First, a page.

Lifting of US sanctions on Aughinish brings relief and controversy

Democrats query Trump’s connection to the Russian owner of Shannon alumina plant

There was good news for the greater Shannon area last weekend, when the US treasury announced it was officially lifting sanctions on energy giant Rusal, the owner of the Aughinish Alumina plant in Limerick.

Local politicians breathed a collective sigh of relief as the decision hit the newswires late on Sunday night, bringing reprieve for the hundreds of workers at the plant.

The decision has been a long time coming. It has been nine months since the US treasury announced sanctions on Rusal and three companies controlled by Russian oligarch Oleg Deripaska, putting the future of the Aughinish plant in doubt.

But while the lifting of the sanctions allows Aughinish to continue in business, in Washington the battle over Mr Deripaska is far from over.


Aughinish’s unlikely involvement with Mr Deripaska – once one of the world’s richest men – began in 2006 when Rusal mopped up Glencore’s aluminium business.

The Swiss mining giant had bought the Limerick plant in 1999 from Canadian company Alcan, which had originally built the facility along with other investors in the late 1970s.

Aughinish soon became one of the biggest suppliers of alumina in Europe, exemplifying the open-borders, increasingly internationalist economic policy being embraced by the Irish Government.

And Aughinish’s supply chains continue to offer a shining example of globalisation in action.

Bauxite, the raw material used in the plant, is mostly shipped in from Guinea in West Africa, and from Brazil. The finished material produced at the plant, alumina, is then exported mostly to Europe, where it is smelted into aluminium.

Up to 30 per cent of Europe's aluminium is provided by Aughinish, with major smelting plants in Sweden and Iceland dependent on the facility for alumina, while businesses, such as Airbus in France, are the ultimate beneficiaries of the product.

Since its acquisition by Rusal, Aughinish has been a notoriously low-key entity, its annual corporate filings giving only cursory insight into the financials of a company that is a crucial cog in the wheel of the Russian aluminium giant.

That changed in April 2018 when the US treasury announced sanctions on seven Russian individuals and related companies over “malign activities” including the incursion into Ukraine. Among them was Mr Deripaska, who was hit by individual sanctions and sanctions against three of his companies – Rusal, its holding company EN+ and another company it controls, EuroSibEnergo.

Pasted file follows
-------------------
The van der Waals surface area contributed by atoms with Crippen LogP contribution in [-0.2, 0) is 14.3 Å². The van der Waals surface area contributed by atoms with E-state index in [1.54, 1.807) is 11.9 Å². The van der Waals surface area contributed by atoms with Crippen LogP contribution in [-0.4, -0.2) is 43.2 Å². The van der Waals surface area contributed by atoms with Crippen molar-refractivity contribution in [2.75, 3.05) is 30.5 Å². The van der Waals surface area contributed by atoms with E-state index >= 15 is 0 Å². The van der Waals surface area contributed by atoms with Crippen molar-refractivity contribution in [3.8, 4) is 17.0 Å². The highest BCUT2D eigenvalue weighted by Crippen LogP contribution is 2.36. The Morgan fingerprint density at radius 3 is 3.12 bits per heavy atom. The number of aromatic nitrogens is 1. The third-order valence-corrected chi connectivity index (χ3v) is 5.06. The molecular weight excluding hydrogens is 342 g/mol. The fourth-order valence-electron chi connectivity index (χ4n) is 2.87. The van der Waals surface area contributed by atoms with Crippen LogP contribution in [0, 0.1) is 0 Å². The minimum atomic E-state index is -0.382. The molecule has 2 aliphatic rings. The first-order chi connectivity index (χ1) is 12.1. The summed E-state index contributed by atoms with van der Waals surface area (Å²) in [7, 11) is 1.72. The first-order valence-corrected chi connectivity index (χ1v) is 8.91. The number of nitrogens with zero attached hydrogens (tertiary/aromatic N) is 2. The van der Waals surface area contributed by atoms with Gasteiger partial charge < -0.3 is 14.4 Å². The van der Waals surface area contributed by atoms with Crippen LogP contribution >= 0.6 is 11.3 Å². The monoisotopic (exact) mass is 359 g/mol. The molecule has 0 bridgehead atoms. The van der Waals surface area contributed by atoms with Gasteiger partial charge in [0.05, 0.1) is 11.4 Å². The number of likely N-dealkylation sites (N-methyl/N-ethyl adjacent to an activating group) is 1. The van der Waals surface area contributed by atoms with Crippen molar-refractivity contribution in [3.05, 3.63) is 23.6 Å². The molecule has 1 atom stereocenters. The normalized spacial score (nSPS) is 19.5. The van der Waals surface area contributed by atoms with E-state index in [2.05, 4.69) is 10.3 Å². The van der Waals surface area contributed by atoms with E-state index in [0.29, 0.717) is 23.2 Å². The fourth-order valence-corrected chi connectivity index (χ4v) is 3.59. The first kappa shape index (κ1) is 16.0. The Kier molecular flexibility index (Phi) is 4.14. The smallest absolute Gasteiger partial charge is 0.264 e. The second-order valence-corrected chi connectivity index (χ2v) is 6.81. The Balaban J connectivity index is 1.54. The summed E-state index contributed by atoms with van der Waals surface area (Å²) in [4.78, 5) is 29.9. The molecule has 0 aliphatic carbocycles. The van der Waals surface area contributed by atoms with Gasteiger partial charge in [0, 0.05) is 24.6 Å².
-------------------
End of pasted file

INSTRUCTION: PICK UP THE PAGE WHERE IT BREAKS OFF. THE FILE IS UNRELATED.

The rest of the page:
The move locked the company out of the $140 billion (€122 billion) global aluminium industry, plunging the future of Europe’s biggest alumina plant into doubt.

Aluminium prices jumped, a situation compounded by separate steel and aluminium tariffs imposed by the Trump administration as part of its trade war with the EU and China.

Almost immediately, a major lobbying effort by Ireland kicked into action.

Within a week, Taoiseach Leo Varadkar had travelled to Limerick for a private meeting with the management team of the Rusal-owned plant.

In May, the Minister for Business, Enterprise and Innovation Heather Humphreys flew to Washington where she met commerce secretary Wilbur Ross and others to press the case that the sanctions would have unintended consequences for thousands of jobs in Europe, including Ireland, as well as adverse consequences for European and global aluminium markets.

Irish ambassador to the United States, Dan Mulhall and the Irish Embassy in Washington DC upped its engagement with senior treasury officials, the US state department and US congress. In co-ordination with the EU delegation in Washington DC, led by Irishman David O'Sullivan, it joined forces with other European countries, including France, Sweden and Britain to make its case.

A key argument, according to officials briefed on the message, was that a destabilisation of European aluminium markets would open the door to more aluminium production from China; something the Trump administration, engaged in a trade war with China, did not want.

Evidently the US treasury got the message. It gave Rusal some breathing space, extending a deadline for companies to wind down dealings with Russia, while beginning to formulate a plan to exempt Rusal if Mr Deripaska relinquished control.

Throughout the summer and into late 2018, as negotiations about a restructuring plan for Rusal trundled on, the deadline was extended several times, postponing the imposition of sanctions. But Irish officials were getting worried. The sheer scale of the plant in Aughinish meant that contracts were entered into months in advance, and purchasers needed more certainty than a continuous cycle of extensions.

Government agencies also faced another nightmare scenario. If Aughinish folded, the owners could potentially walk away from the heavy-industry site, leaving the Government with a massive environmental headache.

The lobbying efforts eventually appeared to pay off. On December 19th, the Irish Government got an early Christmas present as the US treasury announced that sanctions on the three energy companies controlled by Mr Deripaska would be lifted within 30 days as the company had agreed to significant restructuring. Specifically the oligarch’s holding in the company had been reduced below 50 per cent.

Sanctions would remain on Mr Deripaska individually, the administration stressed, but those on Rusal would be lifted.

But the Trump administration – and Irish and European officials – underestimated the reaction on Capitol Hill. The newly-elected House of Representatives, controlled by Democrats after the midterm elections, reacted with fury at the news. Accusing the Trump administration of going soft on Russia, it invoked a clause that was contained in the original legislation introducing the sanctions in April 2018 that allowed the US Congress to veto the move if it passed a joint resolution of disapproval.